More than 11,860 business locations in the East Bay have momentarily or permanently discontinued business activities between March 2020 and July 2021, according to an analysis of inactive business activity using data insights from business analytics company Dun & Bradstreet (D&B). In the first six months of the pandemic, over 5,400 businesses were closed, at an average rate of about 900 closures per month. The rate slightly declined in the last four months of 2020 at nearly 840 closures per month. The latest data available covering the six-month period between January through June 2021 showed a 40% reduction in the rate of closures, or 516 closures per month.

Average Monthly Business Closures, 16-Month Period

When the State of California announced its June 15 “Beyond the Blueprint,” which retired the state’s color-coded tier system and fully reopened the economy, this signaled blanket optimism about the “end” of the pandemic. But as more people went back to work and ventured out during the summer, the delta variant took hold and hospitalizations are approaching another peak, a challenge made more difficult due to stagnating vaccination rates. Many businesses and schools have reopened at full capacity despite a recent surge in COVID-19 infections, increasing community spread and risk of outbreaks. This is also very troubling for our business community, which continues to grapple with disruptions and uncertainty. The rise of the delta variant has stymied many office-based businesses on their return to work plans while consumer-facing businesses are facing setbacks yet again with customer/workforce volatility and overall business continuity challenges.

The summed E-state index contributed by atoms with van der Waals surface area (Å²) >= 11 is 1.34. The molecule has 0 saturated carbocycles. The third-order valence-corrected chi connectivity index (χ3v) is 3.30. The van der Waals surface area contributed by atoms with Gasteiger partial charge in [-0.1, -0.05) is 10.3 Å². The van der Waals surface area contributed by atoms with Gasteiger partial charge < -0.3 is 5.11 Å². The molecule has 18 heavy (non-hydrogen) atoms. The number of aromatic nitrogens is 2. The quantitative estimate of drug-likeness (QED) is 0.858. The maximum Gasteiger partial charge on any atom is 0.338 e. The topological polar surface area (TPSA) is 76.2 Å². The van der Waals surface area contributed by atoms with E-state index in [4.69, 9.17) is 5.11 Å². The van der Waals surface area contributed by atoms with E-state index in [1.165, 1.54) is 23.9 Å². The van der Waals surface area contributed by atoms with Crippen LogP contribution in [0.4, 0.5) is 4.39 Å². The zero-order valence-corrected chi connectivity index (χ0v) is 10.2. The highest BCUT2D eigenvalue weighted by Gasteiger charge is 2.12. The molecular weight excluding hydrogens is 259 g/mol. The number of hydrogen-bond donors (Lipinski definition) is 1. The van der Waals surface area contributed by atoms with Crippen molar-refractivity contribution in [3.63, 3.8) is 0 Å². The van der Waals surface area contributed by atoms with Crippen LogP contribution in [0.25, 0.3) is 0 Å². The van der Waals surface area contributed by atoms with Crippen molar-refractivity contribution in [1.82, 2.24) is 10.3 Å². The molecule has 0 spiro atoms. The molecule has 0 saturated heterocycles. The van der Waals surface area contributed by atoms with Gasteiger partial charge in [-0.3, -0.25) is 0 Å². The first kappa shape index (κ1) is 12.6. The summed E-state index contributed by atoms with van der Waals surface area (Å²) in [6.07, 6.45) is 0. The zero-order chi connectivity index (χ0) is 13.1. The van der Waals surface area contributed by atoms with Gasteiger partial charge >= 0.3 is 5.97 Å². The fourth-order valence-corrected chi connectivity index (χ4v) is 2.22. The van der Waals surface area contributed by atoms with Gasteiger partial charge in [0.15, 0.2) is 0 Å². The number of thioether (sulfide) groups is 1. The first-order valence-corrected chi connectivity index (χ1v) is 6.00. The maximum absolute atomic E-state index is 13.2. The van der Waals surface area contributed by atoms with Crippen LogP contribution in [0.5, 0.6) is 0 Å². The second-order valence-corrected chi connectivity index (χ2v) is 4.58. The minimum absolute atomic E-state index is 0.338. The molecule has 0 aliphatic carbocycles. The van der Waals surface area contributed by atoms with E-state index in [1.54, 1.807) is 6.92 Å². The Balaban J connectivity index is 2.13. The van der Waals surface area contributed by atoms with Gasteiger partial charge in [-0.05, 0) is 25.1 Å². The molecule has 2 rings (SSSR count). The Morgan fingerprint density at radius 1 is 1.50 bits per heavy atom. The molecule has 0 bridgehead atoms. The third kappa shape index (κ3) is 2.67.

With cases and hospitalizations surging, public health guidelines are evolving again. We are seeing Bay Area counties take different approaches to vaccine mandates and vaccine verification for certain activities. As California lawmakers contemplate new statewide public health requirements, it is crucial that business impacts be taken seriously. Clear guidelines and resources are needed to keep businesses open and operating safely.

In a recently released briefing of a small business survey by Small Business Majority, a small business advocacy and research organization, 61% of businesses surveyed support a state mandate requiring certain public-facing businesses like restaurants, theaters and gyms to require customers to provide proof of vaccination and/or recent negative COVID-19 test and 59% would also support a state law requiring businesses to mandate vaccinations and/or weekly testing for employees. This survey reveals that California small businesses are supportive of both measures, and many have already implemented vaccine requirements on their own. The survey results point to the need for public officials to take judicious steps to keep the pandemic under control and boost consumer confidence. Businesses need more certainty, and “a statewide vaccination and testing policy can do just that.”

For a full view of the data, including business closures by location, please visit our Business Impacts page.

About Dun and Bradstreet Data: To gather closure data, D&B examined a variety of financial information and data signals, including payment transactions activity, trade and shipping data, and leasing information. It is important to note this data includes many office-based businesses that shifted to telework and underreports minority-owned and immigrant businesses, many of which are not traditionally banked.